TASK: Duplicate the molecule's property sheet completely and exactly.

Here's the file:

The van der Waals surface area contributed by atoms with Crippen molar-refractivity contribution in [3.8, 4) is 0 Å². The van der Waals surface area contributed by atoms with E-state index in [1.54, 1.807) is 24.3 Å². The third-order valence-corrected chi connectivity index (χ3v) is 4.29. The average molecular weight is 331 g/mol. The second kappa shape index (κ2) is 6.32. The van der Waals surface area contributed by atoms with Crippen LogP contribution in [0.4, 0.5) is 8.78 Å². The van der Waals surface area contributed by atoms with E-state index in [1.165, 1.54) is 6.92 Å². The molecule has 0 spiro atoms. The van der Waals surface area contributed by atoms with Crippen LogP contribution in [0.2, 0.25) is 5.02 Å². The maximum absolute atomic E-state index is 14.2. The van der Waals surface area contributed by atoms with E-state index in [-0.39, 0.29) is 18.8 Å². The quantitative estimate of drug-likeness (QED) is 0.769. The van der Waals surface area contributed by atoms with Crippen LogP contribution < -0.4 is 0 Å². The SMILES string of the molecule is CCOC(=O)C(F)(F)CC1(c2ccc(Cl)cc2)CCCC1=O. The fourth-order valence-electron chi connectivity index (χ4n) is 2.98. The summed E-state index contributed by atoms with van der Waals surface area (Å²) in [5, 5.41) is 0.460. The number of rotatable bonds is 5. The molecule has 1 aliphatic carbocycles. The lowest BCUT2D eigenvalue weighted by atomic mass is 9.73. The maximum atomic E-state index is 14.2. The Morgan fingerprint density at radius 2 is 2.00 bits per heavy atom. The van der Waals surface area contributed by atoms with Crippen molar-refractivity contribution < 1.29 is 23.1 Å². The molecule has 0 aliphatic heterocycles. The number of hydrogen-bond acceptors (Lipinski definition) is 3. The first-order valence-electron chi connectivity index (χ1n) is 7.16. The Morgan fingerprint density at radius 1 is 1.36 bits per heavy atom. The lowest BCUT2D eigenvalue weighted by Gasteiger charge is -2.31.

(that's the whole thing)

The van der Waals surface area contributed by atoms with Crippen molar-refractivity contribution in [3.8, 4) is 0 Å². The van der Waals surface area contributed by atoms with E-state index in [1.54, 1.807) is 24.3 Å². The third-order valence-corrected chi connectivity index (χ3v) is 4.29. The average molecular weight is 331 g/mol. The second kappa shape index (κ2) is 6.32. The van der Waals surface area contributed by atoms with Crippen LogP contribution in [0.4, 0.5) is 8.78 Å². The van der Waals surface area contributed by atoms with E-state index in [1.165, 1.54) is 6.92 Å². The molecule has 0 spiro atoms. The van der Waals surface area contributed by atoms with Crippen LogP contribution in [0.2, 0.25) is 5.02 Å². The maximum absolute atomic E-state index is 14.2. The van der Waals surface area contributed by atoms with E-state index in [-0.39, 0.29) is 18.8 Å². The quantitative estimate of drug-likeness (QED) is 0.769. The van der Waals surface area contributed by atoms with Crippen LogP contribution < -0.4 is 0 Å². The SMILES string of the molecule is CCOC(=O)C(F)(F)CC1(c2ccc(Cl)cc2)CCCC1=O. The fourth-order valence-electron chi connectivity index (χ4n) is 2.98. The summed E-state index contributed by atoms with van der Waals surface area (Å²) in [5, 5.41) is 0.460. The number of rotatable bonds is 5. The molecule has 1 aliphatic carbocycles. The lowest BCUT2D eigenvalue weighted by atomic mass is 9.73. The maximum atomic E-state index is 14.2. The Morgan fingerprint density at radius 2 is 2.00 bits per heavy atom. The van der Waals surface area contributed by atoms with Crippen molar-refractivity contribution < 1.29 is 23.1 Å². The molecule has 0 aliphatic heterocycles. The number of hydrogen-bond acceptors (Lipinski definition) is 3. The first-order valence-electron chi connectivity index (χ1n) is 7.16. The Morgan fingerprint density at radius 1 is 1.36 bits per heavy atom. The lowest BCUT2D eigenvalue weighted by Gasteiger charge is -2.31.